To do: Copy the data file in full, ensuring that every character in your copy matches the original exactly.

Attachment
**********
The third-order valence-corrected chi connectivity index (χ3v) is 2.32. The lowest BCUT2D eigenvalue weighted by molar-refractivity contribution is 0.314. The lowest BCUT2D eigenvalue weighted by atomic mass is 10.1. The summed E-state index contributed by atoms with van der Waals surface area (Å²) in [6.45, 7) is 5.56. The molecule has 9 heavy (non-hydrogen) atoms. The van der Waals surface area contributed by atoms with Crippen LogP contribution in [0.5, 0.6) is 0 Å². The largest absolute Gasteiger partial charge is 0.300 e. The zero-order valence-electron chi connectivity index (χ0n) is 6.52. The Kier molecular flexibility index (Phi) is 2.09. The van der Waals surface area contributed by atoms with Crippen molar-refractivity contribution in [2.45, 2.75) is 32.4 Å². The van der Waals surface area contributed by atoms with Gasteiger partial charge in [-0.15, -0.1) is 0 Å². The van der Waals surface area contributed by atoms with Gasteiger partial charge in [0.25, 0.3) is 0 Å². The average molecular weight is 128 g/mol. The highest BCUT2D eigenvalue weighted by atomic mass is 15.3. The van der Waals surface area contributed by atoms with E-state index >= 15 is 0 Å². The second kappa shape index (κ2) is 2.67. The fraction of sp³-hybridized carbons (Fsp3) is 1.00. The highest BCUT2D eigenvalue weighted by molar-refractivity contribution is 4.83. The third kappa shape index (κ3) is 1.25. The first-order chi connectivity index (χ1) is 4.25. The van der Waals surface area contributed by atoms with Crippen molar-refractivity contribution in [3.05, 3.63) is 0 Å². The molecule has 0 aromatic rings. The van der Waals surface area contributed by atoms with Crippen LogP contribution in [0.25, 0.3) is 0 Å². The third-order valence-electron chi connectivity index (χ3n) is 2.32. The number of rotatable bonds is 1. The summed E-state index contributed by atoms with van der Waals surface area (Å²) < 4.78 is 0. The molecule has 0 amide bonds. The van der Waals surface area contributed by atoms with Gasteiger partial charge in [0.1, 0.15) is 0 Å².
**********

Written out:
The third-order valence-corrected chi connectivity index (χ3v) is 2.32. The lowest BCUT2D eigenvalue weighted by molar-refractivity contribution is 0.314. The lowest BCUT2D eigenvalue weighted by atomic mass is 10.1. The summed E-state index contributed by atoms with van der Waals surface area (Å²) in [6.45, 7) is 5.56. The molecule has 9 heavy (non-hydrogen) atoms. The van der Waals surface area contributed by atoms with Crippen LogP contribution in [0.5, 0.6) is 0 Å². The largest absolute Gasteiger partial charge is 0.300 e. The zero-order valence-electron chi connectivity index (χ0n) is 6.52. The Kier molecular flexibility index (Phi) is 2.09. The van der Waals surface area contributed by atoms with Crippen molar-refractivity contribution in [2.45, 2.75) is 32.4 Å². The van der Waals surface area contributed by atoms with Gasteiger partial charge in [-0.15, -0.1) is 0 Å². The van der Waals surface area contributed by atoms with Gasteiger partial charge in [0.25, 0.3) is 0 Å². The average molecular weight is 128 g/mol. The highest BCUT2D eigenvalue weighted by atomic mass is 15.3. The van der Waals surface area contributed by atoms with E-state index >= 15 is 0 Å². The second kappa shape index (κ2) is 2.67. The fraction of sp³-hybridized carbons (Fsp3) is 1.00. The highest BCUT2D eigenvalue weighted by molar-refractivity contribution is 4.83. The third kappa shape index (κ3) is 1.25. The first-order chi connectivity index (χ1) is 4.25. The van der Waals surface area contributed by atoms with Crippen molar-refractivity contribution in [3.05, 3.63) is 0 Å². The molecule has 0 aromatic rings. The van der Waals surface area contributed by atoms with Crippen LogP contribution in [0.25, 0.3) is 0 Å². The third-order valence-electron chi connectivity index (χ3n) is 2.32. The number of rotatable bonds is 1. The summed E-state index contributed by atoms with van der Waals surface area (Å²) < 4.78 is 0. The molecule has 0 amide bonds. The van der Waals surface area contributed by atoms with Gasteiger partial charge in [0.1, 0.15) is 0 Å².